Snow White and the Seven Dwarfs (1937) -- Co-directed with Walt Disney, Dorothy Ann Blank, William Cottrell, Richard Creedon, Merrill de Maris, Wilfred Jackson, Larry Morey, Perce Pearce, Dick Richard, Ben Sharpsteen, and Webb Smith. To realize that this came out less than ten years after Steamboat Willie (itself a breakthrough) is pretty amazing: a full-blown feature length musical animated movie in color. You can trace back pretty much every animated movie back to this one, and not many have surpassed it.
Bambi (1942) -- Co-directed with James Algar, Samuel Armstrong, Graham Heid, Perce Pearce, Bill Roberts, Paul Satterfield, and Norman Wright. If you don't count Fantasia, this is the best Disney movie ever--and maybe even if you do count Fantasia, since this is more or less a full-length Fantasia segment, only this time with dialogue (little as it may be), characters, and a plot. The beauty, music, and magic of Fantasia is here, as is the hypnotic quality. The only thing missing is the occasional yawn that inevitably arises watching the lazy images of Fantasia. I've seen it over and over and not gotten tired of it. This marks the end of the "Golden Age" of Disney.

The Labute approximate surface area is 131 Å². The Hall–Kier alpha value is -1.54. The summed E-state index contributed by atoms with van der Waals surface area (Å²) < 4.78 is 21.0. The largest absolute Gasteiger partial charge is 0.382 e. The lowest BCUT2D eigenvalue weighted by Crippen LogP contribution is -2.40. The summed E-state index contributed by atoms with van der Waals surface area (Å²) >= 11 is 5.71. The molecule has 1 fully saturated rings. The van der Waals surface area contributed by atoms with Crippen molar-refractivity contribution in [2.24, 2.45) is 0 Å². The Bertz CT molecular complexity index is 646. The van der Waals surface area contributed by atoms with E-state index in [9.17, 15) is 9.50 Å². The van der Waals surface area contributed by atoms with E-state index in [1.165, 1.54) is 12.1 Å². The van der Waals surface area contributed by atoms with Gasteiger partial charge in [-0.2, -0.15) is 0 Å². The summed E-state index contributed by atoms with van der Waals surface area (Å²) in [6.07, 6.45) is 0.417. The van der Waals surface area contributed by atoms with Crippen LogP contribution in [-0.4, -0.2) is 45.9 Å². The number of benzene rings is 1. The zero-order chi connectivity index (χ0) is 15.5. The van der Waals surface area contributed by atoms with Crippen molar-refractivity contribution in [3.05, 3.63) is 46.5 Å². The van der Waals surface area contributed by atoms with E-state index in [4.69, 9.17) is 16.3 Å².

Victory Through Air Power (1943) -- Animated directed along with Perce Pearce and live-action directed by H.C. Potter. The opening of this movie is traditional of Disney during this period, with a from-the-beginning-to-present comical look at the history of aviation. Then the movie shifts into a serious tone (and live-action introductions by Alexander de Seversky, who wrote the book Victory Through Air Power) which attempts to show American leaders (primarily) how we can win WWII through increased and specific use of air power. Even though it's considered a historical film and served a specific purpose, the movie is itself entertaining, even while being educational.
Copyright (c) Apr 2003 - Nov 2006 by Rusty Likes Movies